Average rents in England and Wales accelerated at a faster rate in June than in any other month on record, according to Your Move and Reeds Rains' latest Buy-to-Let Index.
Monthly rents reached an average of £789 in June, standing 1.4% higher than the £778 recorded in May and up 5.6% on an annual basis since June 2014.
This is also the first month in two years that rents increased at a faster rate than house prices for comparable properties, the agents report.
Representing the fifteenth month of consecutive growth, rent rises in the East of England accelerated at a record pace to a new record high, increasing 13.8% over the twelve months to June 2015 to stand at £839.
The next best figures were recorded in the capital, where the average rent has increased by 9.6% since last June, pushing rents in London up to an average of £1,241 per month.
The agents report that average rents in Yorkshire & the Humber also hit a record high last month, while in the South East there was a 'mild slowdown'.
Last month's figures show that the 'pedal is pressed to the metal' in the rental market, according to Adrian Gill, Reeds Rains and Your Move director.
“Growing wage packets and a strengthening economy mean that a greater number of tenants are able to afford higher rents. With such an overall shortage of housing in the UK, rental costs are primarily driven by the amount tenants are capable of paying. Rents have also decoupled from inflation. While record low inflation fuelled by falling oil prices might bring clothes or food within the range of tenants’ purchasing power, it doesn’t have much of an effect on the property market in the short term,” he says.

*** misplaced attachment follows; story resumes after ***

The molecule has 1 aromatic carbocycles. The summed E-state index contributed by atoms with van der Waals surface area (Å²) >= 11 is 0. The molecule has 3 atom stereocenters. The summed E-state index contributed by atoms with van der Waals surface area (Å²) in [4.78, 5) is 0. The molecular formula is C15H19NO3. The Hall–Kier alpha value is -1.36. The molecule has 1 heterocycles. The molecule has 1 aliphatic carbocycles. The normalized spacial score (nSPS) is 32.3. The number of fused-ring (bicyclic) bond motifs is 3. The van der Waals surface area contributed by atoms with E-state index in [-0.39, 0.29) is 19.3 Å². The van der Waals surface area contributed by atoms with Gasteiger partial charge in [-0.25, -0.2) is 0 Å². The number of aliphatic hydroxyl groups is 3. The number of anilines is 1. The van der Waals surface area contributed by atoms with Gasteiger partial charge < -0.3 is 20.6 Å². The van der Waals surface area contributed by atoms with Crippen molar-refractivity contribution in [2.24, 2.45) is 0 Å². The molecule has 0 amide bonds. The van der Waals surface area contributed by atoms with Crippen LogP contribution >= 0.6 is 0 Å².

Looking at yields for landlords and property investors, the agencies report that the gross yield for a rental property in England and Wales remained at 5.1% in June – the same figure recorded in May and June 2014.
Total annual returns fell again in June, but only slightly. On average, landlords in England and Wales have seen returns of 9.2% over the year ending June 2015 – down slightly from 9.3% in May and 11.9% in the year ending June 2014.
“Resilient yields backed up by rapid rent rises are a boon for landlords in otherwise trying times. Though the Summer Budget threatens to eat into their profits, record rents should provide buy-to-let investors with some comfort: the fundamentals still make being a landlord an attractive proposal,” Gill concludes.